Price: $499 for New Cingular Customers; $549 for Existing Cingular (AT&T Wireless) Customers; $599 with No Service
Pros: Great Display; Improved Keyboard and Button Layout; palmOne Enhancements to Palm OS; Strong Battery Life; Quad-Band World Phone
Cons: Limited Memory
When palmOne launched the Treo 650 with only Sprint PCS, the rest of us were left in quite a dilemma. Is it worth switching carriers just for the Treo 650? I'd never recommend such a drastic move if you're happy with your service. However, the wait is over for the rest of us with the availability of the GSM version of the Treo 650. Yes, it's just as good as the Sprint PCS version, arguably even better.
It's All Tech
How's the GSM version different? Except for the color of the outfit, this version looks the same. You'll find all the great features and the same few drawbacks found in the Sprint PCS version I reviewed a couple months ago.
Of course, the big difference is what’s under the hood. The GSM version goes global with support for the 900 and 1800 MHz frequencies, both common overseas. At home, you'll get 850 and 1900 MHz for better coverage in Cingular's mixed frequency network.
On the data side, the Treo 650 gets both GPRS and EDGE support. EDGE, the faster of the two technologies claims sustained speeds of 135 kbps with bursts up to 200 kbps. Sprint PCS and their 1xRTT technology manages 60-80 kbps sustained with bursts up to 144 kbps.
Unfortunately, I bought my Treo 600 weeks before the 650 debuted in November. After testing the Treo 650, the 600 went in a drawer. It wasn't just the display, keyboard, camera, or Bluetooth that tumbled the 600 from grace. It was Microsoft Outlook that gave the final push. PalmOne makes the integration with Outlook significantly better with the Treo 650.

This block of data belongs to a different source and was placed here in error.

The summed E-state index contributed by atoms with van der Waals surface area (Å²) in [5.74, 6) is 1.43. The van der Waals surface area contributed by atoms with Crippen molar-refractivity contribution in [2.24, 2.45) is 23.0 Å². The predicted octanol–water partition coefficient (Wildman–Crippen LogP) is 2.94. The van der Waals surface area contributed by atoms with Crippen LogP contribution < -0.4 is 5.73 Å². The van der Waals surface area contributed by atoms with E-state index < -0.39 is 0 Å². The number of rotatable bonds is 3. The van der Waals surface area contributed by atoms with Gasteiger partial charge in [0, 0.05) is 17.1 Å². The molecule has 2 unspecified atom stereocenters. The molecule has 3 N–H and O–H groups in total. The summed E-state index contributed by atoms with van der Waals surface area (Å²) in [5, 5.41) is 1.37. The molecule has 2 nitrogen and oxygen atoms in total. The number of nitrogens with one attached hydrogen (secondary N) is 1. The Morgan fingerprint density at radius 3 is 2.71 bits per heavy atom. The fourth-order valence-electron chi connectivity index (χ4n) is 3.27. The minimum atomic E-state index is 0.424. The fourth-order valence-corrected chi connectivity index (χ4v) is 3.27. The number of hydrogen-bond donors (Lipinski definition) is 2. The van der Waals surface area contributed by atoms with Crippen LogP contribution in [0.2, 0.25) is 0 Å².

I've discovered over the years that many people do in fact have a home address, a work address, and sometimes a third address. People have many different phone numbers too. And some of the people in my contact list even have birthdays and pictures that I like to use for photo caller ID. All this information synchs with the Treo 650, something that didn't happen with the Treo 600. Game, set, and match for me.
GSM users can get their hands on the Treo 650 from Cingular for $499 with new service, $550 for existing customers. For other GSM carriers or those that don't want the carrier locked version of the Treo 650, the unlocked version will run you $599 directly from palmOne.
For current Treo users, I highly recommend the Treo 650. You won't be disappointed with the upgrade though your wallet might be hurting for a stretch. Fundamentally, there's only one question to ask – Is anybody interested in buying my Treo 600? I need the cash for my upgrade.